OLYMPIA, Wash. - State officials who monitor marine debris on Washington’s ocean beaches say they are seeing an increase in marine debris items this winter such as Styrofoam, plastic bottles and floats, and other portable objects.
While it is unknown whether the latest items arriving on state beaches are related to the March 11, 2011, tsunami that devastated Japan, according to the National Oceanic and Atmospheric Administration (NOAA) a portion of the debris that washed into the Pacific Ocean has been arriving on U.S. and Canadian shores, including Washington.
To help beach visitors keep our shorelines clean, the Washington Department of Ecology (Ecology) has deployed trash bins at Ocean Shores, Surfside north of Long Beach, Grayland Beach State Park near Westport and the city of Long Beach’s Bolstad Beach approach.
Ecology is working with Washington State Parks and Recreation Commission (State Parks) and volunteer groups to assess the need to supply trash bins and litter bags at other beach locations.
The recent increase in debris is coinciding with the next state coastal razor clam season, which starts Thursday Feb. 7.
“While you are out walking on the ocean beach or clam digging, please help us keep our beaches clean. We are encouraging people to pick up and dispose of small, nonhazardous items like Styrofoam and leave the beaches better than they found them,” said Steve Brand, State Parks field operations manager.
Beachgoers are encouraged to bring their own bags to pick up small, nonhazardous debris. For those who forget, bags may also be available during normal business hours at the following locations:
- · Ocean Shores – Visitors can get bags at the Ocean Shores Police Department, Ocean Shores Visitor Information Center and from State Parks staff. Visitors should place bags with debris at beach approaches for pickup.
- · Long Beach – Beachgoers should call Leanna Reuss, Pacific County Emergency Management Agency, at 360-642-4482. Bags may be available at the Bolstad Beach approach near the trash bin set up for marine debris. Place full bags in the bin.
- · Grayland Beach State Park – Stop in at the park office to pick up bags and get instructions. Large groups interested in performing cleanups should call the park office at least two weeks in advance at 360-267-4301 to help coordinate the event and ensure proper registration.
Global Diving & Salvage, a Seattle-based private contractor, has donated 2,000 bags to the state to help with beach cleanup efforts.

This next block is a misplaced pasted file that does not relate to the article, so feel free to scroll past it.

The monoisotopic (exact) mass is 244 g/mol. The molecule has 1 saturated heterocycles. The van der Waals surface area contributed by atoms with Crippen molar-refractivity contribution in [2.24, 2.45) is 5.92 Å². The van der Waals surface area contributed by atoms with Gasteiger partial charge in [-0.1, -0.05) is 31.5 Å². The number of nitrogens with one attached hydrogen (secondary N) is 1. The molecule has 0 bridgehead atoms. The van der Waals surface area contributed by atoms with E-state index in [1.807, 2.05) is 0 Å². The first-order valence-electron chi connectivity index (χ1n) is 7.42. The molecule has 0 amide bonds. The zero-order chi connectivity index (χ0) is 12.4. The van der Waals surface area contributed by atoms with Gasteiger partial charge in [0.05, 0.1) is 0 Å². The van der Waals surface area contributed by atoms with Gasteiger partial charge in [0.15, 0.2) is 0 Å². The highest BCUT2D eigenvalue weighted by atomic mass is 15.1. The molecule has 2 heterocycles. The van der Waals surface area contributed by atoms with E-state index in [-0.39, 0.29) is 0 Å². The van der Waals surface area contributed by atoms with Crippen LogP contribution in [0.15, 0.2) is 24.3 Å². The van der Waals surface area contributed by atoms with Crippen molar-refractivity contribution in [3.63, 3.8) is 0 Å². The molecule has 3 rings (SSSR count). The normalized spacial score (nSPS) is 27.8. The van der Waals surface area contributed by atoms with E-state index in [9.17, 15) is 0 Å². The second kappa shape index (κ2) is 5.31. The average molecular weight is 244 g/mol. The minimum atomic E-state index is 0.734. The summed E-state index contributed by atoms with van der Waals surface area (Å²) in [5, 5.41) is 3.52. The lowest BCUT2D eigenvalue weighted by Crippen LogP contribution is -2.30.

People are urged to report larger items to park rangers when on state beaches or to the 1-855-WACOAST (1-855-922-6278) line. For example, on Feb. 2, a refrigerator with Asian writing and marine growth attached washed ashore at Ocean City State Park in Grays Harbor County. The non-hazardous item was removed from the beach and State Parks is working with state Department of Fish and Wildlife to investigate whether the item harbors any invasive species. Photos are at http://www.flickr.com/photos/ecologywa/sets/72157632640429533/.
Ecology has received numerous reports of nonhazardous debris including Styrofoam, plastic bottles and light bulbs as well as six reports of potentially hazardous items including pressured cylinders and containers with oil or unknown materials.
In a typical year, Ecology responds to six to 10 reports of hazardous items on coastal beaches. Across the state, the department handles about 3,800 reports of oil spills and hazardous material releases and conducts about 1,200 field responses annually.
Guidelines for reporting large or hazardous marine debris to the 1-855-WACOAST (1-855-922-6278) line include:
- · Report oil and hazardous items to the National Response Center and Ecology by pressing “1.” Such materials include drums, fuel tanks and containers, gas cans, gas cylinders, chemical storage totes and spilled oil.
- · Report large floating debris items that might pose a boating or navigation hazard by pressing “2.”
- · Get instructions for reporting debris that is not large or hazardous by pressing “3” and leaving a message.
With options “1” and “2,” callers will be connected to a person who can dispatch responders and get additional information.
NOAA predicts tsunami debris will show up on state shores during the next several years. However, it is unknown where and what types of debris might arrive. A NOAA map picture with reported and confirmed tsunami debris sightings in Washington as of Jan. 10, 2013, is at http://marinedebris.noaa.gov/info/images/erma_washington.jpg.
NOAA encourages beachgoers and boaters to take photos of marine debris suspected to be from the Japan tsunami. Photos may help identify the location when sent by e-mail to DisasterDebris@noaa.gov along with any additional information you may have. If it seems an item may have sentimental value to the owner, NOAA asks people to move the item to a safe place before sending information.